Determining sample design

All the items under consideration in any field of inquiry constitute a “universe" or “population". A complete enumeration of all the items in the “population" is known as a census inquiry. It can be presumed that in such an inquiry when all the items are covered no element of chance is left and highest accuracy is obtained. But in practice this may not be true. Even the slightest element of bias in such an inquiry will get larger and larger as the number of observations increases. Moreover, there is no way of checking the element of bias or its extent except through a resurvey or use of sample checks. Besides, this type of inquiry involves a great deal of time, money and energy. Not only this, census inquiry is not possible in practice under many circumstances. For instance, blood testing is done only on sample basis. Hence, quite often we select only a few items from the universe for our study purposes. The items so selected constitute what is technically called a sample.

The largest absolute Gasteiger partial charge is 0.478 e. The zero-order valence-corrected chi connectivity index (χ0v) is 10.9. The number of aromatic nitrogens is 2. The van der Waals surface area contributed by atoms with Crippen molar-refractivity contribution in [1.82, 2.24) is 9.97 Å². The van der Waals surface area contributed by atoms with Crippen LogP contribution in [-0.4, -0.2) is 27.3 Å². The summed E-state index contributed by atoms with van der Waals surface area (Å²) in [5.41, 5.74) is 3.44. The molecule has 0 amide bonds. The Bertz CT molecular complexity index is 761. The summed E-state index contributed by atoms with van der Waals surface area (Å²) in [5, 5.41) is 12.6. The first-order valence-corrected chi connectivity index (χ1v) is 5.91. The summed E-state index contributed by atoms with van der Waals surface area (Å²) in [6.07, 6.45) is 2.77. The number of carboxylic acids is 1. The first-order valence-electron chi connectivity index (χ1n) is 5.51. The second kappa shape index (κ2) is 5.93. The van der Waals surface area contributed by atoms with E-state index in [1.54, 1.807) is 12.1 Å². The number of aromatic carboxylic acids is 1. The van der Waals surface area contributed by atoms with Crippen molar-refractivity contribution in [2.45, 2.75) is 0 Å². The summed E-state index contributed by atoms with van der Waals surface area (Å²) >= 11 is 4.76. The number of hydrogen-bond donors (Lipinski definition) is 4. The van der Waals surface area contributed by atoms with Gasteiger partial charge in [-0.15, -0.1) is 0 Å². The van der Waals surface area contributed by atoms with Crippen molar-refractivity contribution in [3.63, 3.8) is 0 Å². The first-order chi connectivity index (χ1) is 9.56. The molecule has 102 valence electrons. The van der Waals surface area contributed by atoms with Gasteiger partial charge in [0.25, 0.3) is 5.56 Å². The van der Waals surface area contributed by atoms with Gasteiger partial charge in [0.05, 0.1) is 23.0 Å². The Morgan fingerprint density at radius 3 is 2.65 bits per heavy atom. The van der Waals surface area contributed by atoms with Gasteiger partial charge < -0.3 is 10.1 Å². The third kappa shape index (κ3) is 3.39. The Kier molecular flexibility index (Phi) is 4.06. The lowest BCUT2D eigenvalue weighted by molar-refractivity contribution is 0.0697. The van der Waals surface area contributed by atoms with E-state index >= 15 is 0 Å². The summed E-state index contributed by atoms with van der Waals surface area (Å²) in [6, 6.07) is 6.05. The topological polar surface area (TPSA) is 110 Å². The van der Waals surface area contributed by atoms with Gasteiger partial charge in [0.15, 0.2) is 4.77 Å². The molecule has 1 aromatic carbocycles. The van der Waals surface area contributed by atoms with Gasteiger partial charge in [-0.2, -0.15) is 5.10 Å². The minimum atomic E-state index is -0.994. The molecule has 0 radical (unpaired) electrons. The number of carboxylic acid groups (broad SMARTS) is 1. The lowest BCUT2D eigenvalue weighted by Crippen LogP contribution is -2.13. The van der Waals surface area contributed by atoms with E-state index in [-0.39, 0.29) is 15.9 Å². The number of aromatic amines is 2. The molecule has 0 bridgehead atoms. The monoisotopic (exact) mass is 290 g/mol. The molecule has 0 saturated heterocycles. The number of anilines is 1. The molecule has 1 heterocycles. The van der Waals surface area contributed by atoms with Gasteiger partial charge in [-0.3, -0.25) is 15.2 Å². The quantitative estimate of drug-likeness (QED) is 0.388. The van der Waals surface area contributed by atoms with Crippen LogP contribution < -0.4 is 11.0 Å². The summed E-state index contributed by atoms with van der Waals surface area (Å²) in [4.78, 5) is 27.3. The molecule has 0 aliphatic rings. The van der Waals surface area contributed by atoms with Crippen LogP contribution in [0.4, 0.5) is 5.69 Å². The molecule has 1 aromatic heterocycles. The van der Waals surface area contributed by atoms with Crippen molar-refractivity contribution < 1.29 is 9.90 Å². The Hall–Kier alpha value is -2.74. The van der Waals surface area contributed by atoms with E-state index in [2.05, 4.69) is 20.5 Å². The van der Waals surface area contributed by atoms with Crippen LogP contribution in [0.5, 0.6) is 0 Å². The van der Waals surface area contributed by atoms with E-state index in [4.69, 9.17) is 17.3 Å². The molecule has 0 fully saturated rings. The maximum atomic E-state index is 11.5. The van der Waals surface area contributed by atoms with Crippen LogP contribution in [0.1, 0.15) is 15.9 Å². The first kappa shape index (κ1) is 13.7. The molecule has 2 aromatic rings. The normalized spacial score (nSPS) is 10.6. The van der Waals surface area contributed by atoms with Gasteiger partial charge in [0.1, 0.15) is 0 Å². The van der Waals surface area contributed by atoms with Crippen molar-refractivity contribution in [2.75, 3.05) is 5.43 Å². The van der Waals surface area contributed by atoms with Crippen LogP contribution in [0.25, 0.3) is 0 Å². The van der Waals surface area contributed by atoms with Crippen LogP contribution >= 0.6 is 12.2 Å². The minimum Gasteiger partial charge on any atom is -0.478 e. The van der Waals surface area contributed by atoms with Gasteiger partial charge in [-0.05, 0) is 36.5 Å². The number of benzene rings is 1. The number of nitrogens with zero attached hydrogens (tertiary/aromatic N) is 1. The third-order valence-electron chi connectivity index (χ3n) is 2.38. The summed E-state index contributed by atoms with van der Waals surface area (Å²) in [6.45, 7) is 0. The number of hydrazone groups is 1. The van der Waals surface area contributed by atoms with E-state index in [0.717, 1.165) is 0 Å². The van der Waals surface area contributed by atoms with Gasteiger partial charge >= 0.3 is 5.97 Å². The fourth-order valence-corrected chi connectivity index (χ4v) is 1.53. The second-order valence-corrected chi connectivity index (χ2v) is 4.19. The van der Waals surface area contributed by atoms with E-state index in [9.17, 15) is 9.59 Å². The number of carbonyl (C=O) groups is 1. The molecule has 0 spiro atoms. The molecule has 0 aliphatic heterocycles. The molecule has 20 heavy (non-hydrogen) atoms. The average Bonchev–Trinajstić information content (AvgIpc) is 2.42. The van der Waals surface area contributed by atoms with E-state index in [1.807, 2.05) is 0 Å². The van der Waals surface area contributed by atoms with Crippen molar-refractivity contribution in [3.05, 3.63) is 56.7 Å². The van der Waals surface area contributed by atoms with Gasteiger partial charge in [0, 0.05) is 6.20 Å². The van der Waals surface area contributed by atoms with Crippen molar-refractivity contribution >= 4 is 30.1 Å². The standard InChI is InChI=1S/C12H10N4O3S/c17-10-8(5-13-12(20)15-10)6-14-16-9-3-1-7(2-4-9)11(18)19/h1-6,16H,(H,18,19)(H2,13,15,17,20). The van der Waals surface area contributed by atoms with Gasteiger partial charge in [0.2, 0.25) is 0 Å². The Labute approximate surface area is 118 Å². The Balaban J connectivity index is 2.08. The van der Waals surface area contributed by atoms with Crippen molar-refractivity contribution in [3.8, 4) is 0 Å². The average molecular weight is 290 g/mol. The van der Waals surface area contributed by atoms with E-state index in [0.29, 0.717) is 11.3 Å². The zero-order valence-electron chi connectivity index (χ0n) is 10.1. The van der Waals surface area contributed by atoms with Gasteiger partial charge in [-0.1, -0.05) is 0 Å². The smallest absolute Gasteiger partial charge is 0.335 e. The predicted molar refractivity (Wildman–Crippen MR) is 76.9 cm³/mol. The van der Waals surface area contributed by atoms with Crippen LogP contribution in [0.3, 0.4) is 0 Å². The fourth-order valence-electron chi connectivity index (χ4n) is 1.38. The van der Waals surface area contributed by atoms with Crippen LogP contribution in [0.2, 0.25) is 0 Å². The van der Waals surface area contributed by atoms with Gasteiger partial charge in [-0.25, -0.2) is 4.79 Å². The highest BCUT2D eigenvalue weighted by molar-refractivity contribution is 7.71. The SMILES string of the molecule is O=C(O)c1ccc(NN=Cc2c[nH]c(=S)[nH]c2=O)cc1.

The researcher must decide the way of selecting a sample or what is popularly known as the sample design. In other words, a sample design is a definite plan determined before any data are actually collected for obtaining a sample from a given population. Thus, the plan to select 12 of a city's 200 drugstores in a certain way constitutes a sample design. Samples can be either probability samples or non-probability samples. With probability samples each element has a known probability of being included in the sample but the non-probability samples do not allow the researcher to determine this probability. Probability samples are those based on simple random sampling, systematic sampling, stratified sampling, cluster/area sampling whereas non-probability samples are those based on convenience sampling, judgment sampling and quota sampling techniques.